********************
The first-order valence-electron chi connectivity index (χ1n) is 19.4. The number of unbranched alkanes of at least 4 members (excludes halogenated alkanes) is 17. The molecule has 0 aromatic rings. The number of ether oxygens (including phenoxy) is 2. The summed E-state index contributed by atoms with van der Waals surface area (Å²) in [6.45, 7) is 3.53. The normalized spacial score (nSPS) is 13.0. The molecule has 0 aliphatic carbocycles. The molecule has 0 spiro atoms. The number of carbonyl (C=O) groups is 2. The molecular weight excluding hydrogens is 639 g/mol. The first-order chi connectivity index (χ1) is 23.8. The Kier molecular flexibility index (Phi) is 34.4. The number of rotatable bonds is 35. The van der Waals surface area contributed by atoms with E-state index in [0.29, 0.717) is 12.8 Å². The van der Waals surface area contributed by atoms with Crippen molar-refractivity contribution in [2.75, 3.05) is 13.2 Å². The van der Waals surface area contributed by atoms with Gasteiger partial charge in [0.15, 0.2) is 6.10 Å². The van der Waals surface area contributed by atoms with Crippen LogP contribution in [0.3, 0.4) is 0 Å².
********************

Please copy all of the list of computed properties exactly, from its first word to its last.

The first-order valence-electron chi connectivity index (χ1n) is 19.4. The number of unbranched alkanes of at least 4 members (excludes halogenated alkanes) is 17. The molecule has 0 aromatic rings. The number of ether oxygens (including phenoxy) is 2. The summed E-state index contributed by atoms with van der Waals surface area (Å²) in [6.45, 7) is 3.53. The normalized spacial score (nSPS) is 13.0. The molecule has 0 aliphatic carbocycles. The molecule has 0 spiro atoms. The number of carbonyl (C=O) groups is 2. The molecular weight excluding hydrogens is 639 g/mol. The first-order chi connectivity index (χ1) is 23.8. The Kier molecular flexibility index (Phi) is 34.4. The number of rotatable bonds is 35. The van der Waals surface area contributed by atoms with E-state index in [0.29, 0.717) is 12.8 Å². The van der Waals surface area contributed by atoms with Crippen molar-refractivity contribution in [2.75, 3.05) is 13.2 Å². The van der Waals surface area contributed by atoms with Gasteiger partial charge in [0.15, 0.2) is 6.10 Å². The van der Waals surface area contributed by atoms with Crippen LogP contribution in [0.3, 0.4) is 0 Å².